With extensive federal infrastructure funding available and a need to streamline the time required for the identifying, handling and processing of potential DCFC stations, the utility required a comprehensive analysis of its EV distribution infrastructure. The company engaged 1898 & Co., part of Burns & McDonnell, to execute the DCFC Corridor Study.
The project’s goals included identifying potential DCFC stations and prioritizing locations based on grid capacity and other factors. After applying our screening criteria to the service territory and accounting for grid capacity, we generated dozens of initial sites for consideration.
To provide power for DCFC stations, the circuit and substation required at least 1 megawatt of combined charging capacity at any location. Since a DCFC station requires service from a three-phase circuit, overhead circuits were assessed at locations across the service territory. The corridor study focused on circuits and substations that could support one or more 75-kilowatt DCFC stations, with up to 1 megawatt of combined charging capacity. Where capacity existed, larger-capacity chargers were also analyzed.
Systemwide Screening for Site Identification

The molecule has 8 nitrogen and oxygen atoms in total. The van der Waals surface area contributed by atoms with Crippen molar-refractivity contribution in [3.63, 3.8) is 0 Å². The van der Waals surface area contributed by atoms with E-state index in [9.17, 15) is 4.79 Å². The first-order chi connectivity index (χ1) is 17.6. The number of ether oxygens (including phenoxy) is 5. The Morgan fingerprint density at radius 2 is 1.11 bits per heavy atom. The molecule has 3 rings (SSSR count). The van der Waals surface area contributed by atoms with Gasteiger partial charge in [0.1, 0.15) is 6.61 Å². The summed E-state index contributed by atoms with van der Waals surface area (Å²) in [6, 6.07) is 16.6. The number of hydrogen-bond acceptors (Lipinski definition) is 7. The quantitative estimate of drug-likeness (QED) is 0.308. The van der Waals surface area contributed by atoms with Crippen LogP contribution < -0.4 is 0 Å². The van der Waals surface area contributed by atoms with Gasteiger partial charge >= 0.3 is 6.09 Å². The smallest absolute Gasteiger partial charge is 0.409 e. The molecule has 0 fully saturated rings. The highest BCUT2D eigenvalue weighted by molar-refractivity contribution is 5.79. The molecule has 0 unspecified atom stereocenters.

Using ArcGIS mapping software, data gathering and geospatial analysis, the team looked at spatial queries based on existing circuit infrastructure with applied load values. As a baseline and to analyze peak load events, the evaluation used historical summer peak loading data. Without a need to do site-level analysis, the data and GIS insight enabled the team to inventory large geographic areas, including layering in current EV adoption data and traffic counts. The resulting analysis and insight allowed the project team to develop an interactive tool built on the ArcGIS platform that the utility deployed internally and provided to users across its organization.
Site Prioritization Based on Grid Capacity
Using the resulting DCFC stations suitability data, including EV adoption and traffic count information, the project team focused on developing a system to prioritize potential locations and created a systemwide method of screening and assessing distribution infrastructure. Circuits were narrowed and prioritized based on meeting the following criteria:
- Circuits within a mile of exits on state and interstate highways.
- Circuits serving rest areas, multimodal transportation centers and the local Department of Transportation carpool lots along state and interstate highways.
The ArcGIS tool is now invaluable to the utility. Not only does it help identify optimal DCFC stations based on circuit capacity, proximity to interstates, carpool assets and other factors, but the data can help accelerate the deployment of state and federal investment by identifying preferential locations that meet funding requirements.